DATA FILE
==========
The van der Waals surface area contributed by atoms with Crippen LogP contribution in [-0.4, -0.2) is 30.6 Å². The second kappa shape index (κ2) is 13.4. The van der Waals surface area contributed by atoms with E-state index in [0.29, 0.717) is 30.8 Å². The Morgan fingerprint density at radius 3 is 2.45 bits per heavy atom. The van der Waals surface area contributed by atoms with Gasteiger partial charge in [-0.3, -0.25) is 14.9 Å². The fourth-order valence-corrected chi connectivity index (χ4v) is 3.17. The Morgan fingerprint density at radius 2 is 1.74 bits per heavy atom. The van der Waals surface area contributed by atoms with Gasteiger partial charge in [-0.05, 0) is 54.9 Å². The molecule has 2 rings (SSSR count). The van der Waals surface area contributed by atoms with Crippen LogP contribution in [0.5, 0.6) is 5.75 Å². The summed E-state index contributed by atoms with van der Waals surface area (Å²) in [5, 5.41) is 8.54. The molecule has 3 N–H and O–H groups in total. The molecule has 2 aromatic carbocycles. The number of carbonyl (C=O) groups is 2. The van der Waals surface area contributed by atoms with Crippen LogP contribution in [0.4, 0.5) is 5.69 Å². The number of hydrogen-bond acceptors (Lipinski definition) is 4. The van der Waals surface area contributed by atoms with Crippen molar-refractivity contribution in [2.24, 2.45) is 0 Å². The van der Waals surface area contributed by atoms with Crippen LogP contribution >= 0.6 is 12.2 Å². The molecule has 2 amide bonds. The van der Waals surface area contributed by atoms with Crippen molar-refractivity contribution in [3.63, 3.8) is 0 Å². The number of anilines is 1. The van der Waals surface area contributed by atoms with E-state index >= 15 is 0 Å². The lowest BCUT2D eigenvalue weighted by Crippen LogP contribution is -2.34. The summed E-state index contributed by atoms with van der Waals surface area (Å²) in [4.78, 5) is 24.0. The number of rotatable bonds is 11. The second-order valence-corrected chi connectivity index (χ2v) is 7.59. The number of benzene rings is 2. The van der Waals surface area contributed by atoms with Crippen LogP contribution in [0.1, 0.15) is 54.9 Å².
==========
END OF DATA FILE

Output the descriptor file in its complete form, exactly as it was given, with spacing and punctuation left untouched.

The van der Waals surface area contributed by atoms with Crippen LogP contribution in [-0.4, -0.2) is 30.6 Å². The second kappa shape index (κ2) is 13.4. The van der Waals surface area contributed by atoms with E-state index in [0.29, 0.717) is 30.8 Å². The Morgan fingerprint density at radius 3 is 2.45 bits per heavy atom. The van der Waals surface area contributed by atoms with Gasteiger partial charge in [-0.3, -0.25) is 14.9 Å². The fourth-order valence-corrected chi connectivity index (χ4v) is 3.17. The Morgan fingerprint density at radius 2 is 1.74 bits per heavy atom. The van der Waals surface area contributed by atoms with Gasteiger partial charge in [-0.05, 0) is 54.9 Å². The molecule has 2 rings (SSSR count). The van der Waals surface area contributed by atoms with Crippen LogP contribution in [0.5, 0.6) is 5.75 Å². The summed E-state index contributed by atoms with van der Waals surface area (Å²) in [5, 5.41) is 8.54. The molecule has 3 N–H and O–H groups in total. The molecule has 2 aromatic carbocycles. The number of carbonyl (C=O) groups is 2. The van der Waals surface area contributed by atoms with Crippen LogP contribution in [0.4, 0.5) is 5.69 Å². The number of hydrogen-bond acceptors (Lipinski definition) is 4. The van der Waals surface area contributed by atoms with Crippen molar-refractivity contribution in [2.24, 2.45) is 0 Å². The van der Waals surface area contributed by atoms with Crippen LogP contribution >= 0.6 is 12.2 Å². The molecule has 2 amide bonds. The van der Waals surface area contributed by atoms with Crippen molar-refractivity contribution in [3.63, 3.8) is 0 Å². The number of anilines is 1. The van der Waals surface area contributed by atoms with E-state index >= 15 is 0 Å². The lowest BCUT2D eigenvalue weighted by Crippen LogP contribution is -2.34. The summed E-state index contributed by atoms with van der Waals surface area (Å²) in [4.78, 5) is 24.0. The number of rotatable bonds is 11. The second-order valence-corrected chi connectivity index (χ2v) is 7.59. The number of benzene rings is 2. The van der Waals surface area contributed by atoms with Crippen LogP contribution in [0.1, 0.15) is 54.9 Å².